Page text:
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The Parallels Between Brad Emaus and Dan Uggla

Posted By Joe Pawlikowski On March 23, 2011 @ 3:00 pm In Daily Graphings | 34 Comments

While the team has made no official announcement, it has become clear this week that the Mets intend to name Rule 5 pick Brad Emaus the starting second baseman. The first indication came on Monday, when the team released Luis Castillo. Then this morning they sent Justin Turner to minor league camp and also informed Daniel Murphy that they’d work him around the diamond in the next few weeks while they play Emaus at second. At this point it’s almost too easy to draw a comparison to another second baseman Rule 5 pick: Dan Uggla.

The similarities start right at the origins of their careers. Both were college players, Uggla from University of Memphis and Emaus from Tulane. Uggla was a 2001 draft pick of the Arizona Diamondbacks. Five years after they drafted him, the Marlins selected him in the Rule 5 draft. Emaus, too, was an 11th round pick. The Blue Jays selected him in the 2007 draft. He didn’t last quite as long in the system, though, as the Mets selected him in the Rule 5 four years later.

While they took different paths through the minors, the results ended up being similar. After a respectable partial season debut in 2001, Uggla struggled during his first full season, producing a .608 OPS between low- and high-A levels. Emaus, though he didn’t perform well following the 2007 draft, hit exceptionally well in high-A ball in 2008, a .843 OPS that included a .380 OBP. Uggla would have to wait a year before a similar breakout, as he produced a .850 OPS, on the strength of a .504 SLG, in high-A ball in 2003.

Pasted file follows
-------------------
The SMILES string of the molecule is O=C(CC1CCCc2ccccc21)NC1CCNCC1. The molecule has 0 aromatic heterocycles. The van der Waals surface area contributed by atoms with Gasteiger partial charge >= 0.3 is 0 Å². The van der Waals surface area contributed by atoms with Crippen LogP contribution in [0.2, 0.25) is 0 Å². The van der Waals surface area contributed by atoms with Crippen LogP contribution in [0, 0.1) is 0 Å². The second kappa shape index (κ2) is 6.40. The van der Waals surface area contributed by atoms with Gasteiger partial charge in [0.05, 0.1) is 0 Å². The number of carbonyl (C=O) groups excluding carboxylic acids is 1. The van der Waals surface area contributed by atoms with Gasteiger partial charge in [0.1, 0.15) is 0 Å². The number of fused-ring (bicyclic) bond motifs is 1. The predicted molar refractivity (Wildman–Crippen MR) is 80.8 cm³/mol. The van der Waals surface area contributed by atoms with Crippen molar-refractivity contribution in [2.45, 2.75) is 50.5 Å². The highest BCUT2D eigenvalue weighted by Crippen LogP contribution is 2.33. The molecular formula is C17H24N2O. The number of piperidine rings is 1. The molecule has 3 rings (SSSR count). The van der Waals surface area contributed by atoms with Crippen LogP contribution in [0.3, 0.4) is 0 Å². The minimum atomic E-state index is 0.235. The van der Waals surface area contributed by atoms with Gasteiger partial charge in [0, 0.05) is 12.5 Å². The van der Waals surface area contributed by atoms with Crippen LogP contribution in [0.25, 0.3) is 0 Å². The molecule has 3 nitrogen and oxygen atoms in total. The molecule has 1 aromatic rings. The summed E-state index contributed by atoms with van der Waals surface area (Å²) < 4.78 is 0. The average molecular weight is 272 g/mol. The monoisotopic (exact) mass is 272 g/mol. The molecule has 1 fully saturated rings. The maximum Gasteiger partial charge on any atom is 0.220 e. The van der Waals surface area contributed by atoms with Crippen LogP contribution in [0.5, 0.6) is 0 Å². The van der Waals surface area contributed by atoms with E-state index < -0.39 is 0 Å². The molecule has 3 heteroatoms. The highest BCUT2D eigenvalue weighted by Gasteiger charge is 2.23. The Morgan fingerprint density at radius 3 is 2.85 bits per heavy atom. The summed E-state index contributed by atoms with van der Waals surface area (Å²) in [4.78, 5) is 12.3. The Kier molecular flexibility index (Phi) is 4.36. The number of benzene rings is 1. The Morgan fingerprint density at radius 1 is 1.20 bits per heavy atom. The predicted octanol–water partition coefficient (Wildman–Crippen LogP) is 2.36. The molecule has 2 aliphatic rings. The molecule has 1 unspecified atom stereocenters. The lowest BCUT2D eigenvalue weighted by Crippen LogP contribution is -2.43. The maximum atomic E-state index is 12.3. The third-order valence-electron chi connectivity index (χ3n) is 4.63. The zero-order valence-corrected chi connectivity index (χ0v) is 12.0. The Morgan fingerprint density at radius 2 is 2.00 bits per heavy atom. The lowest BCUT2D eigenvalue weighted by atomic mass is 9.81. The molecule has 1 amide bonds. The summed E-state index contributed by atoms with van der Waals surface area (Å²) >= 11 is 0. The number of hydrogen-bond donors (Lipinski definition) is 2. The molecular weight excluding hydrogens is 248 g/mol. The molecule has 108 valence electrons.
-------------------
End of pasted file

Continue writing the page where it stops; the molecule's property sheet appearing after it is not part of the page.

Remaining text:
With the old rules in place, Uggla would have been Rule 5 eligible after that 2003 season, but since it came in A ball there was little chance he’d be selected. He didn’t help his case in 2004, when he struggled after a promotion to AA. Under the old rules Emaus would have been Rule 5 eligible after the 2009 season, but no team would have selected him. His torrid 2008 season earned him a full-season promotion to AA, but he hit just .253/.336/.376 there. It would take another year — well timed, indeed — before Emaus would make his case.

During his first full season in AA, Uggla excelled. In 569 PA he hit .297/.378/.502, which was enough for the Marlins to take a chance. The team had just completed a fire sale and had plenty of open spots. Why not take a chance on an underrated second baseman who had just dominated the Southern League? That obviously worked out for them, as Uggla hit .282/.339/.480 in his debut season and then showed improvement in later seasons. Those five seasons in the bigs ended up netting him a 5-year, $62 million contract with Atlanta this winter.

Emaus’s underwhelming AA performance meant he was to repeat the level in 2010. It didn’t take long before he earned a promotion to AAA. In his first 170 PA he hit .272/.402/.434, showing he was ready to move on. In the Pacific Coast League he was sure to produce even better numbers, and he did not disappoint, hitting .298/.395/.495. It came as something of a surprise that Toronto didn’t protect him in the Rule 5. He was, after all, a 24-year-old infielder who had already produced two outstanding offensive seasons. It was a given that a team would take a chance on him, and the Mets took that opportunity with the 10th pick.

Heading into spring training it appeared uncertain whether Emaus would get his chance to become the next Uggla. The Mets set up a competition for the second base spot that included the veteran Castillo, the versatile Murphy, the farm product Turner, and the adjective-defying Luis Hernandez. But as the Mets find fault in each of the competitors, Emaus has become the clear choice for the job. Starting April 1 in Miami he’ll get his first big league start.

While Emaus and Uggla present similar cases, it’s obviously silly to think that Emaus will necessarily turn out the same way. The Marlins got incredibly lucky with Uggla. He was a 26-year-old who hadn’t yet cracked AAA and who had just two quality seasons under his belt. Still, it’s difficult to ignore the parallels. Maybe the conditions are again ripe in 2011. That would be quite the lucky break for the Mets, a franchise that, as our own Jonah Keri put in his book, The Extra 2%, has an “inability to avoid shooting themselves in the foot.” The new management is supposed to help reverse that. What better way to start than with Emaus?


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